Similarly, in behavioral analytics, the uncommon events performed in an app often reveal the characteristics of a highly-engaged user or whale, which is critical to understanding the features that provide the most value. These features reveal potential actions that you can optimize and make more prominent in your app to get more users highly engaged and retained.

One of the most powerful features of analytics is the ability to slice and dice a user base by arbitrary properties and analyze a small cohort’s behavior in comparison to the total population. Sampling often takes that away because the error becomes unmanageable.

Taking action

The mobile marketing cycle. To effectively leverage behavioral data to inform your mobile marketing strategy, you need to have data on your full set of users, not just a sample. This way, you can effectively segment users into campaigns based on their behaviors.

Tracking all of your users, instead of a sample, also enables you to take action and directly communicate with them depending on the behavior they exhibit.

This can range from simple things like sending a friendly welcome email after a user signs up or complex re-engagement strategies based on the last events they performed before churning. We partner with the top mobile marketing automation services to turn insights derived from analytics into concrete actions that improve user engagement, but this is only possible because we have the full list of users and the events they perform. If you only have data for a subset of your users, you can’t effectively segment users into campaigns based on their behaviors.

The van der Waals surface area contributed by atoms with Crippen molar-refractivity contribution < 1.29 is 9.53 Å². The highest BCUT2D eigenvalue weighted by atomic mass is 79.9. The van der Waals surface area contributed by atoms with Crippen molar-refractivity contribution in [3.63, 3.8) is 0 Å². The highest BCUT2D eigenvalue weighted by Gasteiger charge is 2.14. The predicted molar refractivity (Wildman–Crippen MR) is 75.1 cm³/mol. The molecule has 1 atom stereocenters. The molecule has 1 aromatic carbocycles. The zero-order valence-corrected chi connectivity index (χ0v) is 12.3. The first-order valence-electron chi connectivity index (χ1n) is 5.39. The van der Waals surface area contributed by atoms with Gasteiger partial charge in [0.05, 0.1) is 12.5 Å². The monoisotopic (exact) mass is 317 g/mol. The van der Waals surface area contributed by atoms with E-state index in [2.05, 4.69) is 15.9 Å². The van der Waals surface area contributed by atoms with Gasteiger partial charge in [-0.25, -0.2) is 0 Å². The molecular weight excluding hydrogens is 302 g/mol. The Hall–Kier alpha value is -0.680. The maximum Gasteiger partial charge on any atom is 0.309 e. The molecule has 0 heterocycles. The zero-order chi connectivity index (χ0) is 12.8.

Another common use case is doing effective customer support. You might not think of an analytics platform as a tool for a support team, but it turns out that knowing the exact sequence of events that a user performed makes debugging issues significantly easier. Being able to look up the device and application information associated with the behavior provides a great starting point for a support engineer to identify or rule out different possibilities.

Since you don’t know a priori which users will run into problems, sampling leaves you with a low chance of having the necessary information available to provide the best user experience.

Event timeline of an individual user in a music app.

Ultimately, it’s about trusting your data

One of the far more insidious but less apparent downsides to sampling is that it adds an additional roadblock to trusting your data. Knowing that you can trust the data in front of you and make decisions on it is essential to effectively using analytics.

Sampling puts an extra layer between you and what’s going on. Looking at sampled data raises a ton of questions. What if your sampling algorithm made a mistake and what you’re looking at is not a representative sample? What if you need to audit the data against another dataset? How do you know that the data is being calculated correctly?

None of these are impossible to work on but they’re actually far more destructive to successfully leveraging analytics within an organization.


Moreover, while statistical sampling of data is a common practice for approximating metrics, it is a very limited approach when it comes to analyzing user behavior for growth and engagement. In modern analytics, high-level numbers are no longer enough, and considerable time is spent investigating the long tail of users, running experiments, and re-engaging users through campaigns.